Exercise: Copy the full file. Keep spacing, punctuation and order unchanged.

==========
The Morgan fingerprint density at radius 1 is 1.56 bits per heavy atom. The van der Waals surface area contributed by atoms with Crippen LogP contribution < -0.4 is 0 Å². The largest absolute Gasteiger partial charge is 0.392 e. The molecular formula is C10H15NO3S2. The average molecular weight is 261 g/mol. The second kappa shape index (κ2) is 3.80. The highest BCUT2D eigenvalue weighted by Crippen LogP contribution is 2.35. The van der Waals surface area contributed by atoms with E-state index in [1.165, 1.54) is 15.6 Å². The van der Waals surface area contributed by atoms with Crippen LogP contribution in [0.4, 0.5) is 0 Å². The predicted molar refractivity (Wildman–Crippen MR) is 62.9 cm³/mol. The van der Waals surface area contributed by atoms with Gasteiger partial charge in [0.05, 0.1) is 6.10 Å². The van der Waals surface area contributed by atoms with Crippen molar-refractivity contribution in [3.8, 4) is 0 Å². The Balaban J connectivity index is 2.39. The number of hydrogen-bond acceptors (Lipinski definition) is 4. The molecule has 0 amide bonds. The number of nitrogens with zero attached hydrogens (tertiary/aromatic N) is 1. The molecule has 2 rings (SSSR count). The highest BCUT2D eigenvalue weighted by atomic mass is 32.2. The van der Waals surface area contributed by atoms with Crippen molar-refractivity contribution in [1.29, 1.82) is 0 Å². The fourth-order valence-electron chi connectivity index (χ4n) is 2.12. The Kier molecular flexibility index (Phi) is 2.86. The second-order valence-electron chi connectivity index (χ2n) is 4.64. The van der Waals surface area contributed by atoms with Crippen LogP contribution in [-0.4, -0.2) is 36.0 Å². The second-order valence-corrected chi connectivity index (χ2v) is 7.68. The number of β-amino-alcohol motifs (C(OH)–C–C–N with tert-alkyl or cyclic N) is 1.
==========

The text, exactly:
The Morgan fingerprint density at radius 1 is 1.56 bits per heavy atom. The van der Waals surface area contributed by atoms with Crippen LogP contribution < -0.4 is 0 Å². The largest absolute Gasteiger partial charge is 0.392 e. The molecular formula is C10H15NO3S2. The average molecular weight is 261 g/mol. The second kappa shape index (κ2) is 3.80. The highest BCUT2D eigenvalue weighted by Crippen LogP contribution is 2.35. The van der Waals surface area contributed by atoms with E-state index in [1.165, 1.54) is 15.6 Å². The van der Waals surface area contributed by atoms with Crippen LogP contribution in [0.4, 0.5) is 0 Å². The predicted molar refractivity (Wildman–Crippen MR) is 62.9 cm³/mol. The van der Waals surface area contributed by atoms with Gasteiger partial charge in [0.05, 0.1) is 6.10 Å². The van der Waals surface area contributed by atoms with Crippen molar-refractivity contribution in [3.8, 4) is 0 Å². The Balaban J connectivity index is 2.39. The number of hydrogen-bond acceptors (Lipinski definition) is 4. The molecule has 0 amide bonds. The number of nitrogens with zero attached hydrogens (tertiary/aromatic N) is 1. The molecule has 2 rings (SSSR count). The highest BCUT2D eigenvalue weighted by atomic mass is 32.2. The van der Waals surface area contributed by atoms with Crippen molar-refractivity contribution in [1.29, 1.82) is 0 Å². The fourth-order valence-electron chi connectivity index (χ4n) is 2.12. The Kier molecular flexibility index (Phi) is 2.86. The second-order valence-electron chi connectivity index (χ2n) is 4.64. The van der Waals surface area contributed by atoms with Crippen LogP contribution in [-0.4, -0.2) is 36.0 Å². The second-order valence-corrected chi connectivity index (χ2v) is 7.68. The number of β-amino-alcohol motifs (C(OH)–C–C–N with tert-alkyl or cyclic N) is 1.